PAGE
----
Useful websites and materials that provide a good starting point for research.

Animal Testing is so 2014

Dr. Nahum Kovalski Times of Israel 8 September 2014

Birth of Pro-Test Israel

Shaul Peretz Speaking of Research 19 August 2014

How animals can help us understand disease

Dr Alison Woollard BBC 28 December 2013

Concordat on Openness on Animal Research

Understanding Animal Research 19 November 2013

An Ode to Science’s Most Tested Critters

Huffpost Live 8 August 2013

Apes Need Vaccines, Too

Jon L Vande Berg New York Times 1 August 2013

Animal testing in line with Jewish principles

Yitzhak Tesler ynet 25 March 2012

Israel: The nerve center of the global pharma industry

Thomas White International 2 December 2011

A Necessary Evil

Colin Blakemore Guardian 4 June 2008

The Great Ape Debate

Peter Singer Project Syndicate 16 May 2006

Can Computer models replace animal testing?

Celeste Biever New Statesmen 16 May 2006

The hard arguments about vivisection

Stuart Derbyshire spiked 2 March 2006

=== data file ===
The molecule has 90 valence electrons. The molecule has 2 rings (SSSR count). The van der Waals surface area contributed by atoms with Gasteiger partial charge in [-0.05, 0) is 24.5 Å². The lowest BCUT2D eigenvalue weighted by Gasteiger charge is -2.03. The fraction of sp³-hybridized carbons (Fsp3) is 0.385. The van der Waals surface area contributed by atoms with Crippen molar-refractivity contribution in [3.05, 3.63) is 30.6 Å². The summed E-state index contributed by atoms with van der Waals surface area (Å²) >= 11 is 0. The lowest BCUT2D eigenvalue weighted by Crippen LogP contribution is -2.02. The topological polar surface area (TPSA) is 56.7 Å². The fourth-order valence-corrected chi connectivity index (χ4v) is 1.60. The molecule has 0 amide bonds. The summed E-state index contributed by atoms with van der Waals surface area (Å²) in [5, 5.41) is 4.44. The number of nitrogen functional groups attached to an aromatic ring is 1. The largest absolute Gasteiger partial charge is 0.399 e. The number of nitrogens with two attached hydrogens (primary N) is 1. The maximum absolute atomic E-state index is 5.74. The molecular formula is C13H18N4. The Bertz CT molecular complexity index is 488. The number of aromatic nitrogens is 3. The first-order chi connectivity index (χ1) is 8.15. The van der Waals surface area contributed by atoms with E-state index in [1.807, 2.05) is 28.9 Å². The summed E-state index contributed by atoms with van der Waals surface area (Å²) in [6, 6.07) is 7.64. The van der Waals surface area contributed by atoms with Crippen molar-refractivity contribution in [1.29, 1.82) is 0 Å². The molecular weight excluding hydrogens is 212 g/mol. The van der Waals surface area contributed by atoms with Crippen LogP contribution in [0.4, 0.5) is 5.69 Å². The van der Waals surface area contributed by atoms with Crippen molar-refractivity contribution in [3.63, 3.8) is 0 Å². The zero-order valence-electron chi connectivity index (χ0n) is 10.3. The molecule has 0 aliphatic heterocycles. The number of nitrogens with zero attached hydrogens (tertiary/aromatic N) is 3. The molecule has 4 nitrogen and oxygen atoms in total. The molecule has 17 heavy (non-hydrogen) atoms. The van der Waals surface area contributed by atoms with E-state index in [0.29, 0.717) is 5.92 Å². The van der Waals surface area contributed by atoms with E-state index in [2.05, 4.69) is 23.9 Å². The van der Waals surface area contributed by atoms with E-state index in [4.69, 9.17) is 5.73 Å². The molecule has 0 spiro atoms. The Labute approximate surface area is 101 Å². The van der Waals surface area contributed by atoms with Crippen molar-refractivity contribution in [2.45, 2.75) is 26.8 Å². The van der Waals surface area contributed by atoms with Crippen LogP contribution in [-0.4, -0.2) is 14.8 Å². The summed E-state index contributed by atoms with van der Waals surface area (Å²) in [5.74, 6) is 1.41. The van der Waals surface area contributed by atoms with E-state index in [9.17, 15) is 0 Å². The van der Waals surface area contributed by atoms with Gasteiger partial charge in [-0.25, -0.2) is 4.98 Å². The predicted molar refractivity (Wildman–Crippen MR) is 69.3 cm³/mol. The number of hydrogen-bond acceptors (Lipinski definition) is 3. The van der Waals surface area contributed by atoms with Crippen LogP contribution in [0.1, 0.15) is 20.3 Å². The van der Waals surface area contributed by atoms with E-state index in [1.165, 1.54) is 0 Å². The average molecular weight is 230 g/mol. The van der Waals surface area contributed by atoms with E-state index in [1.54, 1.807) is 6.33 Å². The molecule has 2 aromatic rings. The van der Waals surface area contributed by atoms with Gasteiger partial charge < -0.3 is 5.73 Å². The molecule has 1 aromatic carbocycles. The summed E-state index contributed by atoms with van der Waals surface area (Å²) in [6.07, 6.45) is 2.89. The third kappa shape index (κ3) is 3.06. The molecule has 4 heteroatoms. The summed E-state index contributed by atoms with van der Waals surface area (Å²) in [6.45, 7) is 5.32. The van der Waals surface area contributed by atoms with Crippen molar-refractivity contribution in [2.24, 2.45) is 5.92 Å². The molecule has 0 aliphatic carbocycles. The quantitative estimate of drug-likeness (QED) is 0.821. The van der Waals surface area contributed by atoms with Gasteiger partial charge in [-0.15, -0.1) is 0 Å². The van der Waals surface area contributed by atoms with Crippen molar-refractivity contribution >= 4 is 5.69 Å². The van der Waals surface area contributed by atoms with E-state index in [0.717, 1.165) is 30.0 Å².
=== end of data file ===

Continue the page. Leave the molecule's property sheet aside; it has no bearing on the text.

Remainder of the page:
In Our Time: Animal Experiments and Rights

BBC Radio 4 18 March 1999


Relevant recent news stories from a variety of sources, which ensure students have an up to date awareness of the state of the debate.


An Ode to Science’s Most Tested Critters

Huffpost Live 8 August 2013

In Our Time: Animal Experiments and Rights

BBC Radio 4 18 March 1999

This site contains links to websites operated by parties other than Debating Matters. Although we make every effort to ensure links are current, they will sometimes break after Topic Guide publication. If a link does not work, then the publication reference and date should enable you to find an alternate link. If you find a broken link do please send it to the webmaster for review.


© 2005-2022 Debating Matters Competition, boi, Unit 208, Cocoa Studios, The Biscuit Factory, Drummond Road, London, SE16 4DG, UK

Tel +44 (0)20 3176 0827 - | admin login